Australian households and businesses have saved more than $ 200 billion during the COVID-19 pandemic as an economic lifeline and reduced spending opportunities that saw people clamp down on their wallets.
Figures, released by the Treasury, show that deposits in household savings accounts alone grew by more than $ 100 billion in the 12 months to the end of November.
Likely reasons for increased savings include the inability to go on a family vacation during COVID-19 restrictions, job security concerns leading to savings on “hard days”, and simply reduced spending opportunities when stores across the globe. country were forced to close its doors.
Treasurer Josh Frydenberg said the increased savings will provide a platform for Australia’s economic recovery from the worst of the pandemic.
“These are families, these are businesses. Now there’s an additional $ 200 billion on the balance sheets of households that weren’t there last year,” Frydenberg said.
“This is a function of the increased financial support from the government, a higher savings rate as people are cautious, as well as the health restrictions that meant Australians couldn’t spend their money in the usual way.”
“This money will help shore up our economic recovery and avoid a fiscal cliff as some of the support measures begin to wane.”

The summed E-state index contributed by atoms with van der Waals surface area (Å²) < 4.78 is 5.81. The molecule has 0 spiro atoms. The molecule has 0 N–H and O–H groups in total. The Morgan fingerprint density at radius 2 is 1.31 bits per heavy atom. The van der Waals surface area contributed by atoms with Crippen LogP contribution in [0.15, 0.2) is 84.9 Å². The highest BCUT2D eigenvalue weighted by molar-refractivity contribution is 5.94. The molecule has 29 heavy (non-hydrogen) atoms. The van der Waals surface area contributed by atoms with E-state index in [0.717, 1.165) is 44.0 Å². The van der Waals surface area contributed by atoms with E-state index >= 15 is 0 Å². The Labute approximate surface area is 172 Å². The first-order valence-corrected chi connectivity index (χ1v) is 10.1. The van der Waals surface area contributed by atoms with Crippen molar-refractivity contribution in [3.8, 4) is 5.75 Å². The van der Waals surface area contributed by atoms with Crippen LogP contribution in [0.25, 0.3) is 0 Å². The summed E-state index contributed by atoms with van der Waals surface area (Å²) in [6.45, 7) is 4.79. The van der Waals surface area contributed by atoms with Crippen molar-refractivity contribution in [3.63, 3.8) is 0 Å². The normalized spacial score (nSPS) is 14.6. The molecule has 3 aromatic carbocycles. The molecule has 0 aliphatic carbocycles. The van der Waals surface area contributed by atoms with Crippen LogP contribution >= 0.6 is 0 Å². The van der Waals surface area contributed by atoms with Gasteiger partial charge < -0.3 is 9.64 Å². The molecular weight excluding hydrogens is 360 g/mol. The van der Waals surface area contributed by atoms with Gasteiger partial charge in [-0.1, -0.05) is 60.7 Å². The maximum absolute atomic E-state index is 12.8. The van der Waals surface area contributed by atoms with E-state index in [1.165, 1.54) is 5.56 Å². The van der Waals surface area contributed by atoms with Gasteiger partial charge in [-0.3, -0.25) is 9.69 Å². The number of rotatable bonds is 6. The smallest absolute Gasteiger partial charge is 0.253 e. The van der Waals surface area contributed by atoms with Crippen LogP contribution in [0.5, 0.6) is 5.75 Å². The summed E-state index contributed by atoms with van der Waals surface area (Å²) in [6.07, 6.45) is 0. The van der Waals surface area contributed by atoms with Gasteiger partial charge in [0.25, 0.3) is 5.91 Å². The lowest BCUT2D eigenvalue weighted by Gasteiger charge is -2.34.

The Treasurer said it was not his place to tell anyone how or where to spend their money, but he was confident that much of it would go to boost Australia’s economy.
Currently, the most critical financial support in the country in JobKeeper has a cost until March 28, 2021.
JobSeeker and the payment of the coronavirus supplement have been extended until March 31, 2021.
During the COVID-19 pandemic in 2020, Australia entered a recession after recording two consecutive quarters in which the nation’s GDP fell.
In December Australia emerged from recession after posting a substantial GDP recovery. Despite the near-record recovery, Frydenberg said getting out of the hole created by the virus would not be easy.
“Technically, the recession is over, but the recovery is not,” Frydenberg said at the time.
“We know that many Australian families are in a very difficult financial situation and several Australians are still out of work.”
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